Publication Details

Fang, J., Xie, Z., Wallace, G. G. & Wang, X. (2015). Carbon fibre microelectrodes for neuroscience applications. Fiber Society's Spring 2015 Conference, in conjunction with the 2015 International Conference on Advanced Fibers and Polymer Materials: Functional Fibers and Textiles


Microelectrodes have shown outstanding performance in neural signal recording, neural stimulation and electrochemical sensing1,2. Compared with their micro-sized counterparts, microelectrodes normally exhibit improved signal-to-noise ratio, fast response time and can work with limited sample volumes. Microelectrodes are required to have good biocompatibility, low electrical impedance and long-term stability in many biomedical applications. Carbon fibres are manufactured from polymeric precursor fibres through carbonization, and high carbon content makes carbon fibres electrically conductive, corrosion resistant, biologically safe and inert3. Therefore, carbon fibre has been considered as an ideal candidate for making microelectrodes.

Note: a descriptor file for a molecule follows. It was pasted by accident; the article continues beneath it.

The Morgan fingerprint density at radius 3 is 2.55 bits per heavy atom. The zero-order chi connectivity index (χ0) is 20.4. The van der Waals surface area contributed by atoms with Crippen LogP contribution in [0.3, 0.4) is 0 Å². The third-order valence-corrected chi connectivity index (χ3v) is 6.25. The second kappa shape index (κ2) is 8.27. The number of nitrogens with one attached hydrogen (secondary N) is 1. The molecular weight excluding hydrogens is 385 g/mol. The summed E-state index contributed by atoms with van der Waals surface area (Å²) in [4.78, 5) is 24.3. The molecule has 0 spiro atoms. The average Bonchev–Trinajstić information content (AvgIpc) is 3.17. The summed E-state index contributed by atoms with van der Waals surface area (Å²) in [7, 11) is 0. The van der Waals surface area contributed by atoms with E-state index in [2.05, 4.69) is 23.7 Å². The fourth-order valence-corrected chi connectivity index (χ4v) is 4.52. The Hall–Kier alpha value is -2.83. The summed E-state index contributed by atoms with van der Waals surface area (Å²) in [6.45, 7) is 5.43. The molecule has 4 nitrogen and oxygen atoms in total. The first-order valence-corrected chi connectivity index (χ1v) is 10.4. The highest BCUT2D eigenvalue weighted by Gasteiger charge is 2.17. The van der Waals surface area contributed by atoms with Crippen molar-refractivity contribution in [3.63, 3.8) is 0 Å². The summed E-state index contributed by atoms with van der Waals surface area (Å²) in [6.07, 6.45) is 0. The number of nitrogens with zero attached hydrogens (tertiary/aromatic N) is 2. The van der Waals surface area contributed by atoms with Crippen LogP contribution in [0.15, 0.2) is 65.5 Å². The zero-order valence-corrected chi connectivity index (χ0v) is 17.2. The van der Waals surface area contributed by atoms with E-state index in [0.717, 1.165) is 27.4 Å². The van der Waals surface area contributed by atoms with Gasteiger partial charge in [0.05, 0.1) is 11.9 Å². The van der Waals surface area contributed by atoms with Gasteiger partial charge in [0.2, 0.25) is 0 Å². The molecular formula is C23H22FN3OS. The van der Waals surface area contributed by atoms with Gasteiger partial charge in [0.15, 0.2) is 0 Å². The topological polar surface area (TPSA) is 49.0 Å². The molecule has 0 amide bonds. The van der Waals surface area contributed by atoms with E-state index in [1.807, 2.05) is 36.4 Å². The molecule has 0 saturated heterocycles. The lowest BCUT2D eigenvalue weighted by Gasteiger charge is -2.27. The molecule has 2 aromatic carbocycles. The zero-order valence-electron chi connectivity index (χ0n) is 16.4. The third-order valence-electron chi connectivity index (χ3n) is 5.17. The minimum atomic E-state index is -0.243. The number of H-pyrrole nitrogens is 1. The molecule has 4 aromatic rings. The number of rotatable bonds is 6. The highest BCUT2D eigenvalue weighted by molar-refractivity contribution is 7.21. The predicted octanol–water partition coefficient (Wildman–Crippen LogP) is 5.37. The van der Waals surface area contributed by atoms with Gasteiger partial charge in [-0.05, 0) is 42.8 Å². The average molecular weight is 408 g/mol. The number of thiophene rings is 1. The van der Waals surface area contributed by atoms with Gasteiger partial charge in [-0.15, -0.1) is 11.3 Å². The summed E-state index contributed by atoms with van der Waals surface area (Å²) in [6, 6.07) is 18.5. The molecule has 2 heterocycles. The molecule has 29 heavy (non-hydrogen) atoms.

In this work, single carbon fibres were loaded into capillary tubes and fabricated into microelectrodes. The surface of the microelectrodes was functionalized with electrochemically reduced graphene oxide (rGO) sheets, decorated with carbon dots (CDs). It has been demonstrated that this surface modified microelectrode could achieve a high sensitivity and selectivity in detecting dopamine (DA), in the presence of ascorbic acid (AA) and uric acid (UA).

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